Then, walk away say 50 yards, and follow the arrow to your cache, and see if it takes you there&#33;


    As for bags... NO NO NO... please take a moment to read the GAGB guidelines: they are pretty well all just "common sense", and whilst (like the bag one) they may seem odd, there are good reasond for them all. The reason for no bags is 2 fold... a damp bag attracts all sorts of nasty creatures, and tends to get slimy and smelly. Yuk&#33; In addition, bags can cause problems to various animals.


    Now, talking about "caches hidden in pine needles", Paul and I have a cache to find tomorrow, down near the new forest....

    Paul

  11. #11
    birders Guest

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    <<I have an idea how about if I use 4.5 inch grey waste pipe seal one end with a proper solvent end cap and at the other end have a screw inspection cap with its o ring seal >>

    We did a cache 2-3 weeks ago which used precisely that system as a container - a most excellent and weather proof method. As long as you can find a good hidey hole it should prove very reliable.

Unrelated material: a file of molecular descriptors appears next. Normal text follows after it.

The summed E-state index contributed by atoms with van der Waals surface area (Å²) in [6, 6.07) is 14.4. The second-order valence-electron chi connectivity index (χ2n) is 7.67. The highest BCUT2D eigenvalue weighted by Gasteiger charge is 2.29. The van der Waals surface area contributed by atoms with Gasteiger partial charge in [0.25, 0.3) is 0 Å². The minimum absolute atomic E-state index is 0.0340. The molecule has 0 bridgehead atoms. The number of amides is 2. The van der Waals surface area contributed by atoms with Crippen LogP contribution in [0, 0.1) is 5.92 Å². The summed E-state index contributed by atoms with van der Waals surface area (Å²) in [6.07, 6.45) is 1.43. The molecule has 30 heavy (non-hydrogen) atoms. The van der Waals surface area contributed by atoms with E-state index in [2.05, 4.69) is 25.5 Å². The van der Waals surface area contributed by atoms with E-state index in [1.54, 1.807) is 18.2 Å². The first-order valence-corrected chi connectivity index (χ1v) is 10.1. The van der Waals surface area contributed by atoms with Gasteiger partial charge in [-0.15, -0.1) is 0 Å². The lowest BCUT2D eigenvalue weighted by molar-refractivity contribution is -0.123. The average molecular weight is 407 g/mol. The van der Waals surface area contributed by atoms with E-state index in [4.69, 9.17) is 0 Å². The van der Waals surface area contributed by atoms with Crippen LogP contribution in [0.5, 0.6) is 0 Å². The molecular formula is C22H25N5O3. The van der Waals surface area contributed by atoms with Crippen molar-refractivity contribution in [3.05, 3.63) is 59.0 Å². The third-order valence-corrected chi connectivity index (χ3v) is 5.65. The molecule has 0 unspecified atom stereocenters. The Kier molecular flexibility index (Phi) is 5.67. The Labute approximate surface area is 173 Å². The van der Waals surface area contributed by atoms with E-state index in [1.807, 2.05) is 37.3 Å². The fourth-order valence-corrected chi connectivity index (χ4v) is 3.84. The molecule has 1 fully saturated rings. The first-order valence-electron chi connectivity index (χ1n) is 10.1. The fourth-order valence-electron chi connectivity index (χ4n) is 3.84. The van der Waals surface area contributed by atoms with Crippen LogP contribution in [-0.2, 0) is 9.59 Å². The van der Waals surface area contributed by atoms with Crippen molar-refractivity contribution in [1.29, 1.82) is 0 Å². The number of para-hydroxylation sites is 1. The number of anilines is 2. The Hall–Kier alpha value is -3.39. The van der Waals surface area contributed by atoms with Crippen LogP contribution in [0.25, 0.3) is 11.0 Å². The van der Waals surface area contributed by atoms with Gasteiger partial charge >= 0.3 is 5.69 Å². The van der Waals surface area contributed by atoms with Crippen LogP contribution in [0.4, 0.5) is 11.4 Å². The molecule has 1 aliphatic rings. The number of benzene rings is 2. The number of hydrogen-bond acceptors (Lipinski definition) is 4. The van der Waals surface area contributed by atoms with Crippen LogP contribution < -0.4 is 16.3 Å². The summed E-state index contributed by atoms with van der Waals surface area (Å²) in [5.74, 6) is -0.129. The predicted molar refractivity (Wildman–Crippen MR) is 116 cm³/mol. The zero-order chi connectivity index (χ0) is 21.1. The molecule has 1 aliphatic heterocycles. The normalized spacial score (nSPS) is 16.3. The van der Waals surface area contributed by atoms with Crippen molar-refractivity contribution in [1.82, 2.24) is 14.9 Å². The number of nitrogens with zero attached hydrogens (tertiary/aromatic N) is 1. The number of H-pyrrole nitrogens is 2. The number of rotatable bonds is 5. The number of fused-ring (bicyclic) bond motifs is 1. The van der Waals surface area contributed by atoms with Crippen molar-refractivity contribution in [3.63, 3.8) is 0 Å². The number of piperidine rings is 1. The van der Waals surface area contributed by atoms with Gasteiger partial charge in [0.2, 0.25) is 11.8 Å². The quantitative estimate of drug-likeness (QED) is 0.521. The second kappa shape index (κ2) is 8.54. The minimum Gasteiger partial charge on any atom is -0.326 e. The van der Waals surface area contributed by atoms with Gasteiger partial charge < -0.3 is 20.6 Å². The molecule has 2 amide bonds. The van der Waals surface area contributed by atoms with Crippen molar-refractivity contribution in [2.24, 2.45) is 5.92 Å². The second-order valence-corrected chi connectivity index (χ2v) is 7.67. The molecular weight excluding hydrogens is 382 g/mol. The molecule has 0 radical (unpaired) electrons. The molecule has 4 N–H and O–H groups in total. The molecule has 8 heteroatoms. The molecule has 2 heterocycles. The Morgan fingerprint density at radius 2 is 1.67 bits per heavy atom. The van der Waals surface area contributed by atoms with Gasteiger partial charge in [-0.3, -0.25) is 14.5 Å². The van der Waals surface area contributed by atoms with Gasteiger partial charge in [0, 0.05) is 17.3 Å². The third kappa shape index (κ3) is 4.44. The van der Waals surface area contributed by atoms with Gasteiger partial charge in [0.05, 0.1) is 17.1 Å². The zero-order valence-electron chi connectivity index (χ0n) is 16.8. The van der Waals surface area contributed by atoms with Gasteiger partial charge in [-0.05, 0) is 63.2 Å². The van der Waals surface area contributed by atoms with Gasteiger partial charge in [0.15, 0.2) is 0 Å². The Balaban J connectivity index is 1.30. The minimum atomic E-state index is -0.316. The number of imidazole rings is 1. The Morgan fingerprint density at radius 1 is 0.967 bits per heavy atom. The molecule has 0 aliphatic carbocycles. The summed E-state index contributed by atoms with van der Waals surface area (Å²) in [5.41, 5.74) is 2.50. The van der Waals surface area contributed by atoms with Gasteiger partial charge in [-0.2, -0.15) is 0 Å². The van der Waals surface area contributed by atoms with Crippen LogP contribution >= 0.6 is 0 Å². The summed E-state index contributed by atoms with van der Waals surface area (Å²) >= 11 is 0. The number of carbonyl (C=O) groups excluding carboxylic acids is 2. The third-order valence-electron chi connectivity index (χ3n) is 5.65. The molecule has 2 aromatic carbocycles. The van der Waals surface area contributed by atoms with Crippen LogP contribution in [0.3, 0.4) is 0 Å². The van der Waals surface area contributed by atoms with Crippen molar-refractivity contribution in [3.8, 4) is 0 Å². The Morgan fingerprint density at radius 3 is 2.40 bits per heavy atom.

Good luck..

  12. #12

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    well i am hooked i have so far found 35 caches and created 5 of my own yellow gps are working fine
    the next thing I want to know is what is the best software for finding out rough locations re lat and long i have route master 2005 but its coordinates are a bit out ???

  13. #13

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    siloans wrote:
    the next thing I want to know is what is the best software for finding out rough locations
    You can do it online from GeocacheUK&#39;s Stats pages. Do a search from there, and the link in the &#39;Grid Ref&#39; column for each cache goes to a Streetmap map showing the location of the co-ords at the top of the cache page.

    The link in the &#39;Name&#39; column goes to a parsed version of the cache page which converts co-ords on the page to OS grid refs and shows them as links to Streetmap (provided they&#39;ve been entered in a recognisable form). That can be very useful for parking places and intermediate stages of some multis.